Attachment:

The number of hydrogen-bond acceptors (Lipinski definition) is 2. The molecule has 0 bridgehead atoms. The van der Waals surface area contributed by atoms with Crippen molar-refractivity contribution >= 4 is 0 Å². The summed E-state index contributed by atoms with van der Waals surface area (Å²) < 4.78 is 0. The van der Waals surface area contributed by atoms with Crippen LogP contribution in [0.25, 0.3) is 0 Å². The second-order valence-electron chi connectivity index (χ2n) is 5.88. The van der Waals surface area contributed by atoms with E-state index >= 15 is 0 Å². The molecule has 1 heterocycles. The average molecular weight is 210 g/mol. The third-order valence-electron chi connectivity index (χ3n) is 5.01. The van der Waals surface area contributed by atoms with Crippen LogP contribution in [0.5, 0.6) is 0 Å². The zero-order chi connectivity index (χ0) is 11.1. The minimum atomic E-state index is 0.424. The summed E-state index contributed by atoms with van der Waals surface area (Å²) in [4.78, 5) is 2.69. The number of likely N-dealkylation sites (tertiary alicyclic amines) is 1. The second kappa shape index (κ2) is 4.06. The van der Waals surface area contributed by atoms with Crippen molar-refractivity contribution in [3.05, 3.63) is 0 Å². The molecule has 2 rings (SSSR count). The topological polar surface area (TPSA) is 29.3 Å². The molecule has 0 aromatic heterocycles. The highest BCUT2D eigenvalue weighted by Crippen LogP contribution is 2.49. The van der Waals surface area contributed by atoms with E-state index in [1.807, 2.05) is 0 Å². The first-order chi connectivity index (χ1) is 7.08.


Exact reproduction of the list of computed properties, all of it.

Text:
The number of hydrogen-bond acceptors (Lipinski definition) is 2. The molecule has 0 bridgehead atoms. The van der Waals surface area contributed by atoms with Crippen molar-refractivity contribution >= 4 is 0 Å². The summed E-state index contributed by atoms with van der Waals surface area (Å²) < 4.78 is 0. The van der Waals surface area contributed by atoms with Crippen LogP contribution in [0.25, 0.3) is 0 Å². The second-order valence-electron chi connectivity index (χ2n) is 5.88. The van der Waals surface area contributed by atoms with E-state index >= 15 is 0 Å². The molecule has 1 heterocycles. The average molecular weight is 210 g/mol. The third-order valence-electron chi connectivity index (χ3n) is 5.01. The van der Waals surface area contributed by atoms with Crippen LogP contribution in [0.5, 0.6) is 0 Å². The zero-order chi connectivity index (χ0) is 11.1. The minimum atomic E-state index is 0.424. The summed E-state index contributed by atoms with van der Waals surface area (Å²) in [4.78, 5) is 2.69. The number of likely N-dealkylation sites (tertiary alicyclic amines) is 1. The second kappa shape index (κ2) is 4.06. The van der Waals surface area contributed by atoms with Crippen molar-refractivity contribution in [3.05, 3.63) is 0 Å². The molecule has 2 rings (SSSR count). The topological polar surface area (TPSA) is 29.3 Å². The molecule has 0 aromatic heterocycles. The highest BCUT2D eigenvalue weighted by Crippen LogP contribution is 2.49. The van der Waals surface area contributed by atoms with E-state index in [1.807, 2.05) is 0 Å². The first-order chi connectivity index (χ1) is 7.08.